Clifden Castle is a ruined Gothic Revival style manor house situated along the epic Sky Road in Connemara. It was built circa 1818 for John D’Arcy the founder of Clifden who was born in 1785. The castle and grounds housed the large D’Arcy family and the land surrounding it was amongst some of the land drained and reclaimed by D’Arcy in the Clifden area. John D’Arcy died in 1839 and his oldest son named Hyacinth inherited the estate which covered over 17,000 acres. Unfortunately for Hyacinth he did not have the ability to run the estate as well as his father, this was further exacerbated by the beginning of the Irish Famine in 1845. Most of the tenants were no longer able to pay rent, many emigrated, and on 21st September 1846 his tenants gathered on his front lawn begging for work or food such was their destitution. The D’Arcy estate went bankrupt and all the lands including the castle were put up for sale in 1850. The castle, most of the town of Clifden, and it surrounding lands were purchased by two brothers from Bath, England, Thomas and Charles Eyre. The Eyre’s used it as a holiday home and added a new roof in the 1850s, Thomas bought Charles’ portion and in 1864 he gifted the castle and estate to his nephew John Joseph Eyre. The Eyres were absentee landlords but still used the castle intermittently until John Josephs death in 1894. After his death a trust was set up to administer the estate and its running left to agents.
The Castle soon fell into repair and was meant to be purchased in 1913 by the Congested Districts Board/Land Commission for 2,100 pounds and in turn sold to numerous former tenants but this was never fully signed off on. The former tenants set about using the land including that surrounding the castle but in 1917 a local butcher J.B. Joyce purchased the castle and the lands causing a huge amount of controversy. The people of Clifden turned against Joyce and farmers drove his cattle from his land and put their own in place. The local Catholic priest, Canon Patrick McAlpine led a sometimes violent campaign against Joyce, stating that he, “had passed the graves of grabbers and within six months he would pass the grave of the Clifden Grabber and there would be six feet of clay over him”. Eventually in 1920 a Sinn Féin arbitration court came to an agreement that Joyce should sell the land. The land was divided up amongst the tenants and the ownership of the castle was collectively owned by them, this was when the roof, windows, timber and lead were stripped away and the castle fell into ruin.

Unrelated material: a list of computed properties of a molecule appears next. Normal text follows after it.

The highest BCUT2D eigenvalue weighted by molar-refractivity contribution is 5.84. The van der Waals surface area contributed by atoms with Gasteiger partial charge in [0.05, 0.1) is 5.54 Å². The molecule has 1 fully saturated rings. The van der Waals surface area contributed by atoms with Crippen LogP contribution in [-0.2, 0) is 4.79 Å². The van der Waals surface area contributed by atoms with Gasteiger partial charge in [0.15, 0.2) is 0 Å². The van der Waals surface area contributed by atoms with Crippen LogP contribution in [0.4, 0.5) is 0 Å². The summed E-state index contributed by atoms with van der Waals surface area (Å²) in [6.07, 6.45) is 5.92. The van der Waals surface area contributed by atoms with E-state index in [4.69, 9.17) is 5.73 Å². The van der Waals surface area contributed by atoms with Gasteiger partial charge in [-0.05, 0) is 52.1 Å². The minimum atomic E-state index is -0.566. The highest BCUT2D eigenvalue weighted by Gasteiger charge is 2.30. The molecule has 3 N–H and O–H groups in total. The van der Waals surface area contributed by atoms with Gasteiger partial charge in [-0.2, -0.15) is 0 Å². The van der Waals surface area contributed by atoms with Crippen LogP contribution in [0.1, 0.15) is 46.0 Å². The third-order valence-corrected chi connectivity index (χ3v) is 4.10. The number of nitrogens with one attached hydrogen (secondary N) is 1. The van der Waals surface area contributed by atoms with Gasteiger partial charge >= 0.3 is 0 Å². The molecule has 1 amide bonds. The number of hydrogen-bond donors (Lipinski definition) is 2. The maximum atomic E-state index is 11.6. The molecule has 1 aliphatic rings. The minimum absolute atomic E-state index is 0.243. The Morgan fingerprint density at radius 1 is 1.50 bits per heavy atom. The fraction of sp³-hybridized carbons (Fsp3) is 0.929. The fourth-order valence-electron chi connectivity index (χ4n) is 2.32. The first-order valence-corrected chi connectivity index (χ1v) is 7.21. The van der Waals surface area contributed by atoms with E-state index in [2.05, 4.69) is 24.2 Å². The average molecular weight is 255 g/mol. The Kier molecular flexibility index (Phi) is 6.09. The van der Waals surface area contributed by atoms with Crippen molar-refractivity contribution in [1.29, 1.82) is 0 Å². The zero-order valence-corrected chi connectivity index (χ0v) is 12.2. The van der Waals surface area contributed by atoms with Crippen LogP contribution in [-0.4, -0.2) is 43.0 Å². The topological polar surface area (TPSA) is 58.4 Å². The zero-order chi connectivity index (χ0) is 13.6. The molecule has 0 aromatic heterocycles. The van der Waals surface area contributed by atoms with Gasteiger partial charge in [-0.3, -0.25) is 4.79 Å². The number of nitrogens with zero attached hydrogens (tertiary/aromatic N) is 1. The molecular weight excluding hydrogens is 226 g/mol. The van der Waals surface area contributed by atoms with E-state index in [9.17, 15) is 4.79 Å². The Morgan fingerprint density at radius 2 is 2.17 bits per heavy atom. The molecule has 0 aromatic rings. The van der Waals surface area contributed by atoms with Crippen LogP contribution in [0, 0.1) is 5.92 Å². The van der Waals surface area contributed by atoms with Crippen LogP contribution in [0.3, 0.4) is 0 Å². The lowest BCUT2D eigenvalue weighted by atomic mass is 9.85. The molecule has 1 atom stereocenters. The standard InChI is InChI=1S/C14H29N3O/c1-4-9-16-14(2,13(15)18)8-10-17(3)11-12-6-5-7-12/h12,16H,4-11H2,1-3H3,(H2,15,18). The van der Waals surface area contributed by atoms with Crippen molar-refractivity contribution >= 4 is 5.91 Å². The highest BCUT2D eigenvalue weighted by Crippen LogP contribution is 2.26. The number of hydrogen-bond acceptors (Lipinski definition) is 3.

It must be said Clifden Castle is a striking structure and the winding walk to it, dotted with mock ‘standing stone’s erected by D’Arcy in honour of his children which line each side of the road is tranquil. The day of our visit we bumped into a local whose family were some of the original tenants of the land via the commission, he was a great source of information and spoke of how the D’Arcy family had given much food and supplies away during the famine which only further worsened their pre-existing financial problems. There is a small place to park at the top of the drive and the walk down to it shouldn’t take more than twenty minutes, well worth a stop when driving the Sky Road.
GPS: 53.49164, -10.05659